Another time, my other sponsoree came to me and said, “I was watching this interaction with you, I realized it's the first time I’ve ever seen you visibly frustrated. How do you normally hide it?” She was asking it from a place of learning, but the lesson to me was that people are really watching me. I need to be aware of letting my frustration show.
I am a firm believer that whether you're a sponsee or a sponsor, you learn and get something out of the relationship. Both times the fact that I identified a great talent, people thought I was brilliant. Really, all I did was became a sponsor when someone asked me to be a mentor, and through sponsoring, I advocated for them in meetings and behind closed doors with other leaders.
Are there any other ways that you advocate for your sponsorees?
If there is a special assignment or a short-term project coming up, I always push for my sponsorees to attend and come back and report on what they found. Because again, it's about getting them exposure to people they don't work with day in and day out.
How often do you meet with your sponsorees? What do you discuss with them?
I think a cadence is critical. Whether it be monthly or bi-weekly, it must be scheduled. Without a schedule, it becomes something that you move off of your calendar week over week over week. Just as critical is the agenda. Without an agenda, it becomes a one-hour venting session.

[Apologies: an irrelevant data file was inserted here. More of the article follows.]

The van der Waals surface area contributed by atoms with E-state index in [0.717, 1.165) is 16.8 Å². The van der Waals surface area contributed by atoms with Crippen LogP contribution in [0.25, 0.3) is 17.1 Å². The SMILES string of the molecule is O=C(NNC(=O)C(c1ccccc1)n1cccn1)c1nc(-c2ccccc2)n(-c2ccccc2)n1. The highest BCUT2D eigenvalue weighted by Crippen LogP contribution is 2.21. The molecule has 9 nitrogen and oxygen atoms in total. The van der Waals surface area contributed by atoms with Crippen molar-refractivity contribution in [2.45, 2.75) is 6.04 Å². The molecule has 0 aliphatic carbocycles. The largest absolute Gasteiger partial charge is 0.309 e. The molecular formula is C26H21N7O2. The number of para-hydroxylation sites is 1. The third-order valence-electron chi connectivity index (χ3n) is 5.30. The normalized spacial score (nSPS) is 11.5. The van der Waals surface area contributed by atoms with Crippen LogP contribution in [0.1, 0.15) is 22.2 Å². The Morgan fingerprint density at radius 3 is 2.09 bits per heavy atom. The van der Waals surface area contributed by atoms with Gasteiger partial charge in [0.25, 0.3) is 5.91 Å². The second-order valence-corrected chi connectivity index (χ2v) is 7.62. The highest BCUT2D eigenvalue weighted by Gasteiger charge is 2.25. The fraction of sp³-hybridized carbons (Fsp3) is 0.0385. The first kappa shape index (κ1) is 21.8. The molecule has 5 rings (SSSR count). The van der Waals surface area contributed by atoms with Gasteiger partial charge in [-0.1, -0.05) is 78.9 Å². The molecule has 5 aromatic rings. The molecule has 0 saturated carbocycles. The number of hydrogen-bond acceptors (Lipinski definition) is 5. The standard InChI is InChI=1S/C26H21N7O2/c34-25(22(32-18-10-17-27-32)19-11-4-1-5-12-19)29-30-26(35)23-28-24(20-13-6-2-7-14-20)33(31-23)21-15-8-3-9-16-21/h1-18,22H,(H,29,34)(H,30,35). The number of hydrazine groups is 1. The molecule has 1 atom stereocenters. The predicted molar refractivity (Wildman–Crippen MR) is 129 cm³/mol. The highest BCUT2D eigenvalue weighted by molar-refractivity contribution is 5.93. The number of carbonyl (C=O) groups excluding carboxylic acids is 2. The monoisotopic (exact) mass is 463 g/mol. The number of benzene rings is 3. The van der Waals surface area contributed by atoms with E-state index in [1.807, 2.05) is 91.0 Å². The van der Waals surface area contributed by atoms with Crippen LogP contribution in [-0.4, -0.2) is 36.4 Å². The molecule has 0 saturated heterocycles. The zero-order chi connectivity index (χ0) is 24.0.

Do you have any final thoughts or remaining advice?
The final thing I’d like to leave you with is this. I think in being a sponsor, you get just as much out of the relationship and out of the learnings as a sponsoree. The main person I've been talking about here is my sponsoree, Rebecca. During our first formal sponsorship meeting, we were talking about where she wanted to go with her career, but I learned so much about why internal audit is so critical to a company. Since I've only ever been on the end of an audit, I didn’t fully understand the importance. It's one of those things where you think, “Great, I'm getting audited. Great, I didn't pass.” Inherently, you know it is important to the company, but understanding it from an auditor's point of view was a huge learning. Hearing how passionate she was about making sure the company never gets in trouble was very eye-opening for me. I understood it before, but now I look at audits and internal audits completely differently than I ever had before.